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Standards Aid in Snow Skiing Safety - ASTM International Is an Important Resource

Translations

ASTM International is a recognized resource for snow skiing safety. From technical standard like test methods and specifications to state-of-the-art research, documents offered by ASTM International guide much of the safety measures available in skiing today. A fact sheet on ASTM International and Ski Safety can be found at www.astm.org/skiing.

Snow Skiing Standards
ASTM International Committee F27 on Snow Skiing officially formed in 1982. The committee initially began as Subcommittee F08.14, under the jurisdiction of ASTM International Committee F08 on Sports Equipment and Facilities. The ASTM technical committee currently consists of more than 90 volunteer members from the United States, Canada, France, Austria and Bulgaria, who are involved in many different aspects of ski safety. 

Jasper Shealy, professor emeritus, Rochester Institute of Technology, and vice chairman of Committee F27, says that F27 has promulgated standards that promote ski safety by normalized dimensions and properties for skis and ski-boots, methods for testing ski equipment systems, rental and retail ski shop practices, recommended binding release values and ski binding test devices.

“Each standard is the end result of science/evidence-based decision making that reflects the consensus of the relevant subcommittee,” says Shealy. “In each instance, the standard was promulgated to address a known safety problem.” Of particular note are two standards that deal with ski/binding/boot systems, F1063, Practice for Functional Inspections and Adjustments of Alpine Ski/Binding/Boot Systems, and F1064, Practice for Sampling and Inspection of Complete and Incomplete Alpine Ski/Binding/Boot Systems in Rental Applications.

Shealy notes that, since the committee’s original inception as Subcommittee F08.14, there has been a 50% decrease in the overall incident/injury rate for skiing, and the incidence of mid-shaft tibial fractures, once the most common of all skiing injuries, has been reduced by more than 90% since the ASTM committee began to address this problem.
 
Committee F27 has developed 14 standards covering a variety of ski-related topics. The committee meets twice a year, with summer meetings that usually include workshops on ski injury statistics as well as advances in ski safety.

Ski Helmet Standard
ASTM F2040, Specification for Helmets Used for Recreational Snow Sports, is the primary standard to which many brands of ski helmets are tested. The standard was developed by Subcommittee F08.53 on Headgear and Helmets, part of ASTM International Committee F08 on Sports Equipment and Facilities.

ASTM F2040 is a document that has resulted from years of research, testing and evaluation,” says P.David Halstead, chair of Subcommittee F08.53 and lab director/research faculty, Sports Biomechanics Impact Research Laboratory, University of Tennessee, Knoxville. “Helmets compliant with this ASTM International standard are state-of-the-art for use on the slopes, affording the kind of performance that is winter snow sport-specific and are likely to reduce the risk of serious injury when worn appropriately.”

Halstead also notes, “Subcommittee F08.53 is a vibrant and efficient group of over 160 members of whom approximately 60 meet twice each year.” The subcommittee is made up of engineers, scientists, physicians, consumer advocates, protective headgear manufacturers and interested parties from many countries.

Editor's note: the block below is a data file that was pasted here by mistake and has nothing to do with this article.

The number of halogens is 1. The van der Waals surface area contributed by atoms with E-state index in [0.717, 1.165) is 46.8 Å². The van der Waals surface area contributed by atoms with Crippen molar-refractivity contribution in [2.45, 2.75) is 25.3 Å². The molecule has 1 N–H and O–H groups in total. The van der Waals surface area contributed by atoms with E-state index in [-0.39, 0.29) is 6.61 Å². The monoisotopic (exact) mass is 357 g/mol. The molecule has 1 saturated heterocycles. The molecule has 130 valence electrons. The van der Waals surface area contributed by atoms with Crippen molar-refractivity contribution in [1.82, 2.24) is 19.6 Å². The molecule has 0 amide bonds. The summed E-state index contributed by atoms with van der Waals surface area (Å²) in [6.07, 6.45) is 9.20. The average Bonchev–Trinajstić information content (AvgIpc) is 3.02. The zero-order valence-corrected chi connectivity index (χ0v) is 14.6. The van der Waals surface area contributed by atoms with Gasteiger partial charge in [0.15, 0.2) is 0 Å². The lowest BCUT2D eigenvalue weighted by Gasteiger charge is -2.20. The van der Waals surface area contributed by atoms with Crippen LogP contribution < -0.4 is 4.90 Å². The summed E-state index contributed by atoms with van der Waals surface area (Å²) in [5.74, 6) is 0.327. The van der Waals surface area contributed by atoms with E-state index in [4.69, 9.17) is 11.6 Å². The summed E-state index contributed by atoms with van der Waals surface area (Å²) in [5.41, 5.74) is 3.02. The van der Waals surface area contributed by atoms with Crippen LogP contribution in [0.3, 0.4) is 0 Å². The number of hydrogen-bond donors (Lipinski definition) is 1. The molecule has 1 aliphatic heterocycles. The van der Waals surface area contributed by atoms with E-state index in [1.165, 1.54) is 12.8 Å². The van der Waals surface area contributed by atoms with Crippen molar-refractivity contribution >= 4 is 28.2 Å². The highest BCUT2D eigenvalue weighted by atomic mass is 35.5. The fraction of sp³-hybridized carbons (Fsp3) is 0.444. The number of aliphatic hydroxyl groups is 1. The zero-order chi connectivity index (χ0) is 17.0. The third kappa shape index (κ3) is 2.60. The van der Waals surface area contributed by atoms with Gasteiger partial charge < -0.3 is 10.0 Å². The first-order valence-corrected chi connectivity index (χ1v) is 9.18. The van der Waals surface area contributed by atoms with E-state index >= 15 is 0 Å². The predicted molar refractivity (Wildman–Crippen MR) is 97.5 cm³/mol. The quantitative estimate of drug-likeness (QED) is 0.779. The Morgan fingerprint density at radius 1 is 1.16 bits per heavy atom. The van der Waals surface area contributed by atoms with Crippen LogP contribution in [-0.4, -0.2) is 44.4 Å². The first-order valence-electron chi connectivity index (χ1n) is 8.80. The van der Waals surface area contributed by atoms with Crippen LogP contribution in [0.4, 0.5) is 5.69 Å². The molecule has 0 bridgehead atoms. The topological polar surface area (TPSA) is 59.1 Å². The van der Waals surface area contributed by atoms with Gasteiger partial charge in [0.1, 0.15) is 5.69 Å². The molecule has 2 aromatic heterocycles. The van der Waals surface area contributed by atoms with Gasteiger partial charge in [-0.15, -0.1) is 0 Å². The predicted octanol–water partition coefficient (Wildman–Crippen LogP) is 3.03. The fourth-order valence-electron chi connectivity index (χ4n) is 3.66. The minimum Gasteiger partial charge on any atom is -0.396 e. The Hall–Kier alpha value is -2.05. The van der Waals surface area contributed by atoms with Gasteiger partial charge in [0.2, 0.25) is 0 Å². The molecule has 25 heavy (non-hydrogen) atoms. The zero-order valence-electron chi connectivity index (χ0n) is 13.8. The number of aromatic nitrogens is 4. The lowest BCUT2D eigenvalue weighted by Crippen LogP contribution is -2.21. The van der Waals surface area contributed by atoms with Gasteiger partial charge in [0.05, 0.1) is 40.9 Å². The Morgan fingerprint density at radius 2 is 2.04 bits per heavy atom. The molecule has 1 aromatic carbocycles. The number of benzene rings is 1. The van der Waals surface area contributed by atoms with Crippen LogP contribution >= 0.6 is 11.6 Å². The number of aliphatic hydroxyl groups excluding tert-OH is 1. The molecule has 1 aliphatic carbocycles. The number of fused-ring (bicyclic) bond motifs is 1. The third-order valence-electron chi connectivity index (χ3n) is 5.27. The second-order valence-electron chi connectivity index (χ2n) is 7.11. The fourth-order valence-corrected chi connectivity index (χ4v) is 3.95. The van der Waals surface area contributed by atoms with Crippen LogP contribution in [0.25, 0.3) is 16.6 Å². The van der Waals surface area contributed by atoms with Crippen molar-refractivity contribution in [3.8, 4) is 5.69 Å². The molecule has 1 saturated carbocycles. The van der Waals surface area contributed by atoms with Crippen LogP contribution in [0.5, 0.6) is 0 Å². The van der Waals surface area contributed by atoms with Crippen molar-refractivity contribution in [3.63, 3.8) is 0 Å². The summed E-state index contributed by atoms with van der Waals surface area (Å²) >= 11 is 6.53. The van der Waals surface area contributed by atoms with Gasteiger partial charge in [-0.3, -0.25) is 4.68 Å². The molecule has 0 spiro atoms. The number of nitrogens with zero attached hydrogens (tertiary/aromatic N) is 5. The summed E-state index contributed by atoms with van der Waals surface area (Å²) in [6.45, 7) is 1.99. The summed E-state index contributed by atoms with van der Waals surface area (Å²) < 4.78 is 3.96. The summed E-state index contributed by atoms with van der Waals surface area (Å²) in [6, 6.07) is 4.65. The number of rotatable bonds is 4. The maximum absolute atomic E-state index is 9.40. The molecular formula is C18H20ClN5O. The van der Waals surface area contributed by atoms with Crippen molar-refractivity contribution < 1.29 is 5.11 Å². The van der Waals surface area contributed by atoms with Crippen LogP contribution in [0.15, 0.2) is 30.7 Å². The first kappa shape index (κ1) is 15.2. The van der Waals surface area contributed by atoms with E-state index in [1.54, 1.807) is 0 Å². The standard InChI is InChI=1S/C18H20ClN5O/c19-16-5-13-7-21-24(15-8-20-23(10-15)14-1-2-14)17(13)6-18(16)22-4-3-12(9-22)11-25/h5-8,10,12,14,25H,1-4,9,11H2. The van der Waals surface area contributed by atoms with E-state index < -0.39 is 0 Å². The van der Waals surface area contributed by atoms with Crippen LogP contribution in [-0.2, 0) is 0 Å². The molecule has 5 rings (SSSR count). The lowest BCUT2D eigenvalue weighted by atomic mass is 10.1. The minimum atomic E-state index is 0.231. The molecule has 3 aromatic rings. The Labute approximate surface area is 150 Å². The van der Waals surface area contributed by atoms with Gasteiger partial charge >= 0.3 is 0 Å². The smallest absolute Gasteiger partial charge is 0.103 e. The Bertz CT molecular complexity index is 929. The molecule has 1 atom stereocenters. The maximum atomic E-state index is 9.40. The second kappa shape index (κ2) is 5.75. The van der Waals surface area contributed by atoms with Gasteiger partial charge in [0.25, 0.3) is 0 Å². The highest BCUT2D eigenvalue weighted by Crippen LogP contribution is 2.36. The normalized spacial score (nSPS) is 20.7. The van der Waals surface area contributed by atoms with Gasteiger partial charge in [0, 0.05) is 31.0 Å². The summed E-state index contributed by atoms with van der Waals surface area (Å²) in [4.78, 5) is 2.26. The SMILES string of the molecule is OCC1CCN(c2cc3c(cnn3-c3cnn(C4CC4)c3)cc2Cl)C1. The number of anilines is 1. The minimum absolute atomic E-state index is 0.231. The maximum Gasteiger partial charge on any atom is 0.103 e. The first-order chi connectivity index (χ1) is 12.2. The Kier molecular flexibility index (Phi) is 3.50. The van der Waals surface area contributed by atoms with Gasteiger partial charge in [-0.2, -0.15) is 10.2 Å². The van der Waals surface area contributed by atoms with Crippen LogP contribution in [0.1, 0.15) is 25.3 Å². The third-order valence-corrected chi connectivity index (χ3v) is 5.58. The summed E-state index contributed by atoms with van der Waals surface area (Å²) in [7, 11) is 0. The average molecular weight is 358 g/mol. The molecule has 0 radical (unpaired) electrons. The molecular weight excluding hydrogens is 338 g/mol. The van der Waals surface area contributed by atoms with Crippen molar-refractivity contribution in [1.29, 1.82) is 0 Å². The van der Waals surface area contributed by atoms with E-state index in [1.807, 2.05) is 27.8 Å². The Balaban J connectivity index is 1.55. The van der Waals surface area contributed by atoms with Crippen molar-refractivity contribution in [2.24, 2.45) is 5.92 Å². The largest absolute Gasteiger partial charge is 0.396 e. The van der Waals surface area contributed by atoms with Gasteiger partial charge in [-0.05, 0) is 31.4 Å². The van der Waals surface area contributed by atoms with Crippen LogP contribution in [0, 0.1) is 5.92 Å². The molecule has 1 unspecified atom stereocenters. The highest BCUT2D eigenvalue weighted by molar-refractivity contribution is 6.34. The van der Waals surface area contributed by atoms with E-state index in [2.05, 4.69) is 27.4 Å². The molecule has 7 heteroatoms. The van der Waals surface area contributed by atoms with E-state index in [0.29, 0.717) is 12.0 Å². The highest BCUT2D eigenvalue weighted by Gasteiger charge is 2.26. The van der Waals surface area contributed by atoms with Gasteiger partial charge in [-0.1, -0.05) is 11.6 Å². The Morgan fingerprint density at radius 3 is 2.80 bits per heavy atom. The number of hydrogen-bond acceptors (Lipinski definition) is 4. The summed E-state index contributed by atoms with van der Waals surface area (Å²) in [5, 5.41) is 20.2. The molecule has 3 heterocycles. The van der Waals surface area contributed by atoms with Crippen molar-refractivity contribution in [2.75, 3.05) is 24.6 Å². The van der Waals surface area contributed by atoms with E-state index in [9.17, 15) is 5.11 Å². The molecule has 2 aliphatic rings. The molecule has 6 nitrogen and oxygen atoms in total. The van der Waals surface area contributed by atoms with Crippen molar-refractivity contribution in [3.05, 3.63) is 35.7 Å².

“Nearly all of the technical people on the subcommittee are world-recognized head injury experts in the areas of prevention, treatment, education and standards development,” says Halstead.

Collection of Research in One Volume
Papers given at annual meetings sponsored by the International Society of Skiing Safety are published by ASTM International. These special technical papers report annually on technologically up-to-date research in all realms of skiing safety. The 17th volume of Skiing Trauma and Safety, published in March 2009, features 21 papers written by individuals from many disciplines, all of who are interested in snow sports safety. Some of the papers included are:
-  Do Helmets Reduce Fatalities or Merely Alter the Patterns of Death?;
-  Head Kinematics During Experimental Snowboard Falls: Implications for Snow Helmet
    Standards;
-  Pediatric Head and Neck Injuries in Snow Sports: Evaluating the Influence of Helmets;
-  Ski Bindings and Lower Leg Injuries; and
-  Update on Injury Trends in Alpine Skiing.

ASTM International standards can be purchased from Customer Service (phone: 610-832-9585; service@astm.org) or at www.astm.org.

For technical Information, contact: (Committee F27) Jasper Shealy, Rochester Institute of Technology, Rochester N.Y. (phone: 585-271-6962; jeseie@rit.edu); (Subcommittee F08.53) David Halstead, University of Tennessee, Knoxville (phone: 865-523-1662; daveh@soimpact.com). Committee F08 meets May 19-21 during the May committee week in Vancouver, British Columbia, Canada. Committee F27 meets July 14-15 in Burlington, Vt.

ASTM International welcomes and encourages participation in the development of its standards. ASTM’s open consensus process, using advanced Internet-based standards development tools, ensures worldwide access for all interested individuals. For more information on becoming an ASTM member, please contact Christine Sierk, ASTM International (phone: 610-832-9728; csierk@astm.org).


Release #8226

April 6, 2009

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